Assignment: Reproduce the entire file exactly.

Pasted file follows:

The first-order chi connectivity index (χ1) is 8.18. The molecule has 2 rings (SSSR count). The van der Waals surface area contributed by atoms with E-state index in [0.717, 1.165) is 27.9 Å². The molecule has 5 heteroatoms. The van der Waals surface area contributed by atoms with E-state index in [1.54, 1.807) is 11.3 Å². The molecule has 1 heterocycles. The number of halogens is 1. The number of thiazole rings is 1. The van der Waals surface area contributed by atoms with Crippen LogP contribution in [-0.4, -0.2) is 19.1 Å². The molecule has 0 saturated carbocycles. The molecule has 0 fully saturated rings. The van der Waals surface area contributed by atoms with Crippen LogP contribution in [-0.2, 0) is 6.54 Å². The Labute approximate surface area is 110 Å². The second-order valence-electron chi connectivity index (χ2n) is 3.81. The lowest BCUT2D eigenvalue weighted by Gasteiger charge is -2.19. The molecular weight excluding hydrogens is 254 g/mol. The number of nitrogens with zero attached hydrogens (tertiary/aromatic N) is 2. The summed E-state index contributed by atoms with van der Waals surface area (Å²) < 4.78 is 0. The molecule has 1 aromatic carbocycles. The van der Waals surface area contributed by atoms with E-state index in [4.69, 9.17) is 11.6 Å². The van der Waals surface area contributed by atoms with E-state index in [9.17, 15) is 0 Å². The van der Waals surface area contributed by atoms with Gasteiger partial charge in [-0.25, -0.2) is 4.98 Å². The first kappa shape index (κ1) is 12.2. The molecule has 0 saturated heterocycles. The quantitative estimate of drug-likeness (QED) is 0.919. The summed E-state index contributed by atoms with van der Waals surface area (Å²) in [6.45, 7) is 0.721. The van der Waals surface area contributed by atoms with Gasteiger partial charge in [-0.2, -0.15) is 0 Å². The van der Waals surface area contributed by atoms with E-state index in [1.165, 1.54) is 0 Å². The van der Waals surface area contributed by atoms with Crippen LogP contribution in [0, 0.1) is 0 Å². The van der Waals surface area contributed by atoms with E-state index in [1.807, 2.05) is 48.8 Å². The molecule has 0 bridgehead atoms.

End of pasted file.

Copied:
The first-order chi connectivity index (χ1) is 8.18. The molecule has 2 rings (SSSR count). The van der Waals surface area contributed by atoms with E-state index in [0.717, 1.165) is 27.9 Å². The molecule has 5 heteroatoms. The van der Waals surface area contributed by atoms with E-state index in [1.54, 1.807) is 11.3 Å². The molecule has 1 heterocycles. The number of halogens is 1. The number of thiazole rings is 1. The van der Waals surface area contributed by atoms with Crippen LogP contribution in [-0.4, -0.2) is 19.1 Å². The molecule has 0 saturated carbocycles. The molecule has 0 fully saturated rings. The van der Waals surface area contributed by atoms with Crippen LogP contribution in [-0.2, 0) is 6.54 Å². The Labute approximate surface area is 110 Å². The second-order valence-electron chi connectivity index (χ2n) is 3.81. The lowest BCUT2D eigenvalue weighted by Gasteiger charge is -2.19. The molecular weight excluding hydrogens is 254 g/mol. The number of nitrogens with zero attached hydrogens (tertiary/aromatic N) is 2. The summed E-state index contributed by atoms with van der Waals surface area (Å²) < 4.78 is 0. The molecule has 1 aromatic carbocycles. The van der Waals surface area contributed by atoms with E-state index in [4.69, 9.17) is 11.6 Å². The van der Waals surface area contributed by atoms with E-state index in [9.17, 15) is 0 Å². The van der Waals surface area contributed by atoms with Gasteiger partial charge in [-0.25, -0.2) is 4.98 Å². The first kappa shape index (κ1) is 12.2. The molecule has 0 saturated heterocycles. The quantitative estimate of drug-likeness (QED) is 0.919. The summed E-state index contributed by atoms with van der Waals surface area (Å²) in [6.45, 7) is 0.721. The van der Waals surface area contributed by atoms with Gasteiger partial charge in [-0.2, -0.15) is 0 Å². The van der Waals surface area contributed by atoms with E-state index in [1.165, 1.54) is 0 Å². The van der Waals surface area contributed by atoms with Crippen LogP contribution in [0, 0.1) is 0 Å². The van der Waals surface area contributed by atoms with E-state index in [1.807, 2.05) is 48.8 Å². The molecule has 0 bridgehead atoms.